Engaging Rural, Latinx Youth in an After School Program That Integrates Design Thinking, Making and Math
The project will develop and research an after-school program designed to engage rural, Latinx youth in design thinking and math through making. Making is a learner-centered environment where participants design, create, and develop projects. Latinx individuals are underrepresented in the STEM workforce. The project will engage Latinx youth during the critical middle school years when young people make choices that affect their futures. The project will work with community members, after school staff, and youth as co-designers to develop and pilot the complete after school program. The program will involve Latinx youth who live in the agricultural regions of the Southwest United States with the goal of developing agency and positive identity, as makers, mathematical doers and users, and active community members. They will engage in developmentally appropriate mathematics, such as the volume and surface area of geometric shapes, within the context of informal learning projects. The program will comprise four semester-long after school projects, involving participants for 2-4 hours each week, during which time youth will design and create objects to address typical community challenges. Each project will incorporate smaller modules to enable youth with different attendance needs to participate. Real community problems (e.g., drought) and solution paths (e.g., water catchment system) will motivate the making and the mathematics. The program, co-designed in partnership with the Cesar Chavez Foundation, promises to reach 100,000 youth over the next decade. Because the program can serve as a model for others with similar goals, this reach has the potential to be expanded in many other communities.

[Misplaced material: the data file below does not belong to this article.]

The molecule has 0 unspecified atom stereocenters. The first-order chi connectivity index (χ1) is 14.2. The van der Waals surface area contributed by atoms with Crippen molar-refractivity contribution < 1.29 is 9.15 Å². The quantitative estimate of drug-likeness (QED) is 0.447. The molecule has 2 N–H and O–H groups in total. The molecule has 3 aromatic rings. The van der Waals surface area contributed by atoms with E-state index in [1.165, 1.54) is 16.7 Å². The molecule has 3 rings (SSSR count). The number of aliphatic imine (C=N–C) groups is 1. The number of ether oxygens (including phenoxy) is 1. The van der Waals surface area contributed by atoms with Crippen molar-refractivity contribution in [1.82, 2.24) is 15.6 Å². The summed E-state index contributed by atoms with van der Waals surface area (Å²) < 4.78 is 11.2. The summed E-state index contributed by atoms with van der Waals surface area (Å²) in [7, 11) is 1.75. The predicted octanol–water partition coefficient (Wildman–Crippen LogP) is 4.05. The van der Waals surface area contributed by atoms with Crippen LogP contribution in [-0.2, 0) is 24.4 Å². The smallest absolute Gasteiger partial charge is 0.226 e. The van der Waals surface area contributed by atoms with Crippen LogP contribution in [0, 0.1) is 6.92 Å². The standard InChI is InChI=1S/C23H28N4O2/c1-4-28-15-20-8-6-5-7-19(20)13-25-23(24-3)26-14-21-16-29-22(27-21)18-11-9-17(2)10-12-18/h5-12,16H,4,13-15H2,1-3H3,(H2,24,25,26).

Project research will address a gap in the current literature on mathematics, making, and community membership. The project connects community mathematics—the rich mathematical knowledge and practices drawn from communities—to educational making to both enrich understanding of school mathematics and aid in developing students’ positive mathematical and cultural identities. The project will also result in a model of professional development that can be used and studied by after school programs and researchers, contributing to the limited body of knowledge of professional development on STEM making for after school facilitators. The research design for this project will follow a mixed methods approach where quantitative and qualitative data collection and analysis will occur simultaneously. Results of both strands will be brought together at the interpretation and reporting level to compare and bring out the convergence, divergence, or complementarity of findings. The research will take place in two stages (co-design and pilot) over 3 years, with an additional half year for developing communications of the findings. Research will address the following questions: (1) What are the key features of projects for integrating community mathematics, school mathematics understanding, and design/making? (2) How do facilitators support the youth in engaging in program activities? (3) What math content and practices do youth learn through participation in program activities? and (4) How do youth’s agency and identity as makers, mathematics doers and users, and community members change with participation in the program? Program research and resources will be disseminated nationally through the Cesar Chavez Foundation and by sharing project research and resources through publications and conference presentations reaching researchers, educators, and program developers.